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Veterans of the Battle of The Bulge come together

Organization to hold its national reunion in Seattle this October

Surviving veterans of the Battle of the Bulge, often known as VBOBs. Photo credit: Kevin Knodell

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On April 23, the Northwest Chapter of the Veterans of the Battle of The Bulge met for their Spring Luncheon Program. They met to commemorate World War II's Ardennes offensive and the subsequent allied counter attack.

At the luncheon, attendees swapped stories and photos. Bob Parker, who fought in the battle as a sergeant in a machine gun team, showed fellow guests a book his son made that collected his photos and letters. These days veterans of the Battle of the Bulge are known as VBOBs for short.

The battle for the Ardennes was one of the largest ground battles of World War II. During the winter of 1944, the German military high command launched a surprise attack in Belgium's Ardennes region that took the western allies completely off guard. It was a last ditch effort by the Nazis to preserve their hold on power and negotiate an end to the war on their terms.

The battle was defined by heavy fighting in frigid temperatures. Many allied troops were rushed to the frontline without proper winter gear. Soldiers sat in freezing foxholes as they traded fire with the enemy.

The lines changed frequently as both sides conducted raids, pounded each other with artillery and airstrikes, and armored units clashed in some of history's most spectacular examples of mechanized warfare. The toll was heavy on both sides. For the Americans, the losses came out to 19,000 killed, 47,500 wounded, 23,000 captured or missing.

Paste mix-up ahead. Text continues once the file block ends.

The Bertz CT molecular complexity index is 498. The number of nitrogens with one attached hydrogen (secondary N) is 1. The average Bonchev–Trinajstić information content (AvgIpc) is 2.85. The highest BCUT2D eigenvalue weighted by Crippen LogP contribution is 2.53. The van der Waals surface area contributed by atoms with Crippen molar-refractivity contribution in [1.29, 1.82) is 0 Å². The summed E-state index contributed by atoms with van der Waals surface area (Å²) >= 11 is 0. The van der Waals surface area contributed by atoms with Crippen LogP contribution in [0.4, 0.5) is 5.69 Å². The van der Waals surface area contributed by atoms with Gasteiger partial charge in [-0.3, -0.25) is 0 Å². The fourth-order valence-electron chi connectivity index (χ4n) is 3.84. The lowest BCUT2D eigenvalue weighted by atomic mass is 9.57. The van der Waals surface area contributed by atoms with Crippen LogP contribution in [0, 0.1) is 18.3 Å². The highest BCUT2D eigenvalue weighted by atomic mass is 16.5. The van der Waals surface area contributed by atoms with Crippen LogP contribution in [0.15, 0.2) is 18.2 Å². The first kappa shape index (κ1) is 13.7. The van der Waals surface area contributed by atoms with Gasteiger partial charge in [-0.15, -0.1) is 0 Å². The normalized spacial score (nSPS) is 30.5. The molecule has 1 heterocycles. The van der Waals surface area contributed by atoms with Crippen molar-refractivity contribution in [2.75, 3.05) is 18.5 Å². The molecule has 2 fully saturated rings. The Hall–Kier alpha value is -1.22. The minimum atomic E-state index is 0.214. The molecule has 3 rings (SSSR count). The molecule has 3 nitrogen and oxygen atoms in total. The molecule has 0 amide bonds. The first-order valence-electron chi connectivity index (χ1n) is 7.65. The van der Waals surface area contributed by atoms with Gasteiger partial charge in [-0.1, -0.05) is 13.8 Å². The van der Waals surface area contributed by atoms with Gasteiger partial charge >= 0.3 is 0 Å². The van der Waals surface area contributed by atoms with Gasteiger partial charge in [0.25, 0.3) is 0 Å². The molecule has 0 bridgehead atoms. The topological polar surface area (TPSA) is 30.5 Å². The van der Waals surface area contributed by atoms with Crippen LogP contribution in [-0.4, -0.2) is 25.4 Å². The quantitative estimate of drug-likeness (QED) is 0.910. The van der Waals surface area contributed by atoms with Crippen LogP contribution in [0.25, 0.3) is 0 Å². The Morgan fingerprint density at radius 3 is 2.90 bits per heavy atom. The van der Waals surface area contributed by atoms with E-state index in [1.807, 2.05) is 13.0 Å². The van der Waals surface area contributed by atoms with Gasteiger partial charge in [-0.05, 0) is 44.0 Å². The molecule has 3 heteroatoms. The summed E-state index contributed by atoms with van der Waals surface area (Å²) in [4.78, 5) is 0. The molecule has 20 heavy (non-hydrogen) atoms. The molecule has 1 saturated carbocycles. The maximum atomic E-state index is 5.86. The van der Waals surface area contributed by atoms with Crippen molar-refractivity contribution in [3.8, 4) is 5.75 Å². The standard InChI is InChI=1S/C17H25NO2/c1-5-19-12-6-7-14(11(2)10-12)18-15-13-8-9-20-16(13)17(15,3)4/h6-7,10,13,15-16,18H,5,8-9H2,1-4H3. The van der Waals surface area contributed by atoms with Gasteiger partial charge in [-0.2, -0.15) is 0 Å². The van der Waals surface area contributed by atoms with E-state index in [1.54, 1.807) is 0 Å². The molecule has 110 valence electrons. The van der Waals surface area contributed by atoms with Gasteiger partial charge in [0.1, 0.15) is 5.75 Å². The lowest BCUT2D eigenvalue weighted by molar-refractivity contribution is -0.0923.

But the battle exhausted German resources on the western front while Russians closed in from the eastern front. It turned into a major U.S. military achievement and a blow from which the Nazis could never recover.

The battle was immortalized in the 1965 film The Battle of The Bulge starring Peter Fonda and decades later in the HBO mini-series Band of Brothers.

But as the years go by, there are fewer and fewer VBOBs left to tell their stories. That's part of the reason why VBOB association isn't just for veterans of the battle - dwindling numbers of survivors has meant that many members of the organization are supporters and history enthusiasts trying to keep memories alive.

Chapter President Jim Pennock and his wife Doris - who welcomed guests to the event - are deeply committed to memories of the battle though neither were there themselves. Re-enactors showed off historically accurate uniforms and collectors chatted with each other about recent acquisitions - and excitedly discussed potential future prizes.

But everyone was silent when guest speaker Jim Marich took the stage to share his experiences as a crewman aboard B-29 Bombers, including abandoning a plane at sea during his service in the Pacific Theater.

Later this year, from Oct. 5-10, the organization will hold its 35th annual national reunion in Seattle, bringing out VBOB veterans and supporters from around the country. The reunion will include activities in Seattle as well as a visit to Joint Base Lewis-McChord for a tour of the base and lunch with soldiers.

It will be a meeting between the generation that fought America's largest war and the current generation fighting America's longest wars.

Until then, the VBOB Northwest Chapter meets at 11 a.m. on the first Wednesday of every month at Gig Harbor Round Table Pizza. You don't have to be a member of the group to attend.

For information on the VBOB Northwest Chapter, contact Jim and Beth Pennock at 425.774.8420. For more information on the 2016 national reunion in Seattle, go to

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